Asian silver carp jump out of the Illinois River when startled by a boat’s motor. Photo by Chris Young.
Flying Fish Festival takes aim at invasive Asian carp
January 20, 2014 at 08:33 AM
Peoria Journal Star
EAST PEORIA — In an effort to turn a problem into an asset, the first annual Flying Fish Festival and Bowfishing Tournament has been added to the central Illinois summer calendar.
The invasive Asian carp will be at the center of activities planned for July 11-12 with some of the top bowhunters in the country expected to shoot as many Asian carp as they can while competing for cash prizes.
The program features Bass Pro Shops in East Peoria as a lead partner for an event with backers on both sides of the river.
Researchers at Southern Illinois University estimated in 2012 that the Asian carp constituted 60 percent of all aquatic life in the Illinois River.
A major emphasis has been placed on blocking the interloper's entry to the Great Lakes, where it could overrun the recreational fishing industry there.
"This festival is about preservation and conservation on the Illinois River," said Mike Everett, representing the Union Sportsmen's Alliance, at a news conference Friday at the Bass Pro Shops store.
"It's also about a boatload of fun as we try to put a serious dent in the number of flying fish over a 50-mile area of the river. We'll shoot a bunch of them and I intend to eat a bunch of them."
The event will be family friendly, featuring activities up and down the river on both banks, Everett said of activities July 12.
"People will get to see professional bowhunters at work but there will be other attractions and activities down on the riverfront while the tournament is going on," he said.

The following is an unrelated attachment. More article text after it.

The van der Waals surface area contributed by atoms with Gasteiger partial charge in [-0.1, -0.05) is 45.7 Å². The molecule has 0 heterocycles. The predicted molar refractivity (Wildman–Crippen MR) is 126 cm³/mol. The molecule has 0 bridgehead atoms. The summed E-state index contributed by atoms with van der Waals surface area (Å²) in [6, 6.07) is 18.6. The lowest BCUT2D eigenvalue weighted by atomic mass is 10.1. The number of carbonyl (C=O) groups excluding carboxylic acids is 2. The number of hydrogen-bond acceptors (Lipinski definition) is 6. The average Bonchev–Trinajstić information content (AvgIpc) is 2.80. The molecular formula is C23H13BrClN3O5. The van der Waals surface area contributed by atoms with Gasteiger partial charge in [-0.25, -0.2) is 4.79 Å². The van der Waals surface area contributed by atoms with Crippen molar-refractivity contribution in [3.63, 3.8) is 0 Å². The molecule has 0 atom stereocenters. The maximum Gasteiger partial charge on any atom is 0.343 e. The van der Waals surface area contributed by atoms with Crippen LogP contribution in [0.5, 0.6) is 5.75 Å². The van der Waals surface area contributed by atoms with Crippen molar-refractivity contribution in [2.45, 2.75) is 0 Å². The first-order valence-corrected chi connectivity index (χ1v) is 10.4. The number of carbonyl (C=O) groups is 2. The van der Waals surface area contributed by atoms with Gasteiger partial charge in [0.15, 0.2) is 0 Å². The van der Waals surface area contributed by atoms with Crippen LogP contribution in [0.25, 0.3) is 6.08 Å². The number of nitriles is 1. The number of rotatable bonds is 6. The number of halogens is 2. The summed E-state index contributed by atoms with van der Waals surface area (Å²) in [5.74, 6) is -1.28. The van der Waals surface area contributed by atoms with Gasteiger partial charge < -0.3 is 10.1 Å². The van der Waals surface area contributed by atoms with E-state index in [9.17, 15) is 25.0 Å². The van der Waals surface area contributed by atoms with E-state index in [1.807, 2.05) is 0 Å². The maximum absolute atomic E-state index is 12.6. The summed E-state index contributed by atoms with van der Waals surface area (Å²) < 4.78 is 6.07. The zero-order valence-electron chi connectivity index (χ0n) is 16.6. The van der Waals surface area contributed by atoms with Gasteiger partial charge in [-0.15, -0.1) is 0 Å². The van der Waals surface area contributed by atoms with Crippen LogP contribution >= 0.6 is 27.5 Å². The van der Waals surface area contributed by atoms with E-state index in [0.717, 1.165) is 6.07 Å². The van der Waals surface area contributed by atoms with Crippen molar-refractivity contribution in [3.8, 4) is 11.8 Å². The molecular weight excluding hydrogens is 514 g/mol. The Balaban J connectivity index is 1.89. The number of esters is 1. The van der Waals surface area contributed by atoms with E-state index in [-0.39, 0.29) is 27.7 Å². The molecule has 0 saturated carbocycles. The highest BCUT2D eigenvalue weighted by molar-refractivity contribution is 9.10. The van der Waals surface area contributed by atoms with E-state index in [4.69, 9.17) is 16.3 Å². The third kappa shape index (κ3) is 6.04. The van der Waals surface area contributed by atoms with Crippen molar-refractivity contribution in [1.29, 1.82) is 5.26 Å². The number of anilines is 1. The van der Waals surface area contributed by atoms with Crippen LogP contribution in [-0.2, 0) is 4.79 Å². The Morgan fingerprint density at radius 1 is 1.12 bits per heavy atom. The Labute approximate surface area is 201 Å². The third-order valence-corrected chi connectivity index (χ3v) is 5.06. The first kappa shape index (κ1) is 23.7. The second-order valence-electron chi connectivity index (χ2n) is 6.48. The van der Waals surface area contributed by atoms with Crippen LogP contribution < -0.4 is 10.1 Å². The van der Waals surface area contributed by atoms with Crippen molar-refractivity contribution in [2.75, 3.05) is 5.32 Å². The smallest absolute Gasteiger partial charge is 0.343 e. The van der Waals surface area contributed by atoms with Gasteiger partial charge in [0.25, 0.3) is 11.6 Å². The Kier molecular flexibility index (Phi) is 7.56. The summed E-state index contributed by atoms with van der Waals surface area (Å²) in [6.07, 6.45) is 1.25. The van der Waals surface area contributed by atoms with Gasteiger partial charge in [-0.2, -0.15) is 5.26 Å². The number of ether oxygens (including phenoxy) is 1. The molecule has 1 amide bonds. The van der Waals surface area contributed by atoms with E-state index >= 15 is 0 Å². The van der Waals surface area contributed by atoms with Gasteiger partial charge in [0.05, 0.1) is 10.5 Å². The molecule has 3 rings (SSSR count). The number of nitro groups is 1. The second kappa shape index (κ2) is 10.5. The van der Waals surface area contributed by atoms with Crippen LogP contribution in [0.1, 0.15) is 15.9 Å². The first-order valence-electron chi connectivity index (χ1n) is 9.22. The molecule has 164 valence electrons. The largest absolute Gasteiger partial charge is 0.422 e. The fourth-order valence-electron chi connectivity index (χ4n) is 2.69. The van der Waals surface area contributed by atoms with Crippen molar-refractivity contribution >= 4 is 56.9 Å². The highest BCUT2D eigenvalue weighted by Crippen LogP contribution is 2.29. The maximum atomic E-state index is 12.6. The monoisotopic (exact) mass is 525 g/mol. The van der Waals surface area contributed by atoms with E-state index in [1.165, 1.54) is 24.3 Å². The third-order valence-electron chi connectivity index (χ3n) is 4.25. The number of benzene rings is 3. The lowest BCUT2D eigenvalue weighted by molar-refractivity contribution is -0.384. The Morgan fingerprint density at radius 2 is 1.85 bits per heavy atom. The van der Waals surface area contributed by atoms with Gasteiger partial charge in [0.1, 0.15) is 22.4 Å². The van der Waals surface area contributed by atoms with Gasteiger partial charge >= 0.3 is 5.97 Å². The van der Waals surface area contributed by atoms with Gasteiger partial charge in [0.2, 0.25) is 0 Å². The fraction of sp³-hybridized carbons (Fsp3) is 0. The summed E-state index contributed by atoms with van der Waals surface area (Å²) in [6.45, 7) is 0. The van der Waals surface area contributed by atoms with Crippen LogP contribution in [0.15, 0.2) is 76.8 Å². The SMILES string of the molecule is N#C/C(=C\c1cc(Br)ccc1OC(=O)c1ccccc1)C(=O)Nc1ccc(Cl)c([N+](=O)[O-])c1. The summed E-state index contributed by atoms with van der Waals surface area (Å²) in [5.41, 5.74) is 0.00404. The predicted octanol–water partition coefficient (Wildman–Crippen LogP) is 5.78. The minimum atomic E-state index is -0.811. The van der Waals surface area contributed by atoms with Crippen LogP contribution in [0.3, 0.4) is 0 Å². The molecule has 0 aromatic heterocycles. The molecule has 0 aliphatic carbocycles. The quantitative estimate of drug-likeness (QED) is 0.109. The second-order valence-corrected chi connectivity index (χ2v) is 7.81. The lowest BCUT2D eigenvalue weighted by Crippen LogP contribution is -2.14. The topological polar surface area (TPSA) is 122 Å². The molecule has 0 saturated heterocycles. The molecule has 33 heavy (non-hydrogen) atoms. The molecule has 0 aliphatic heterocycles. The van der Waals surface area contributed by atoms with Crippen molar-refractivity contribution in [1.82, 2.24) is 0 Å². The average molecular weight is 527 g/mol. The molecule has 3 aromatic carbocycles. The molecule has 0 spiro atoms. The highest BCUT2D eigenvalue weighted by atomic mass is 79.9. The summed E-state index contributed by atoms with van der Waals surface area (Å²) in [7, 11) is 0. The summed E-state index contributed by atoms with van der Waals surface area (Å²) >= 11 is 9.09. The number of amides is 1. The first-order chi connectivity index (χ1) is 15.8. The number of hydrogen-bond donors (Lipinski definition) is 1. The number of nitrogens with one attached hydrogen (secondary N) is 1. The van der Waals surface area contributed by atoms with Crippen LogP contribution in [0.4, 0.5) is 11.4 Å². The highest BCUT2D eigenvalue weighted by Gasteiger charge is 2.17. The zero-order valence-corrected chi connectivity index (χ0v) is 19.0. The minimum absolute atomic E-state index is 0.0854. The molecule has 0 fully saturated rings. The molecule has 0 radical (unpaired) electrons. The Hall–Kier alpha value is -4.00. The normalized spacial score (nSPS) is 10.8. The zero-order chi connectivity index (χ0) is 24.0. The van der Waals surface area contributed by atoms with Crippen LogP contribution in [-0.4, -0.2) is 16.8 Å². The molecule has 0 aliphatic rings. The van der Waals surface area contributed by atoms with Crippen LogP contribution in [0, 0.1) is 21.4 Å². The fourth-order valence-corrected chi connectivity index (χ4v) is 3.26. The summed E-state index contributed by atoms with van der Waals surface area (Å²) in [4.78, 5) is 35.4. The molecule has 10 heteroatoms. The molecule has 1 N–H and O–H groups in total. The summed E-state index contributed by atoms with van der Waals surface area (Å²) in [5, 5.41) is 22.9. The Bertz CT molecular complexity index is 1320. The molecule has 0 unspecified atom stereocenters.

"This will also be a regional event. They will be launching boats from several locations along the river."
The tournament starts early — at 5 a.m. Saturday — with a weigh-in scheduled at 2 p.m. at Bass Pro Shops to determine who shot the most fish.
Along with the bowhunting, chefs will prepare carp dishes at stands along the river, said Everett, adding that a dinner — with standard fare on the menu — will be open to the public at the Peoria Civic Center on Saturday evening.
A portion of proceeds from the "conservation dinner" will go toward restoring the Labor Temple, 400 NE Jefferson Ave., he said.
East Peoria Mayor Dave Mingus, brandishing a crossbow at the podium, expressed appreciation to the many partners involved in staging the festival. "We're going to get rid of a few Asian carp," he said.
Fish that's not consumed by hungry festivalgoers will be transported to a processing plant, said John Hamann, rural economic director for Peoria County.
"We're looking for ways to keep this fish in check, and commercial use of this fish is one of those," he said.
he tournament isn't limited to professional bowhunters, said the Labor Temple's Sharon Williams, one of the organizers of the event.
"The entry fee is $120 per boat up to four anglers. Registration starts March 1," she said.
For more information, call Williams at 674-9715.
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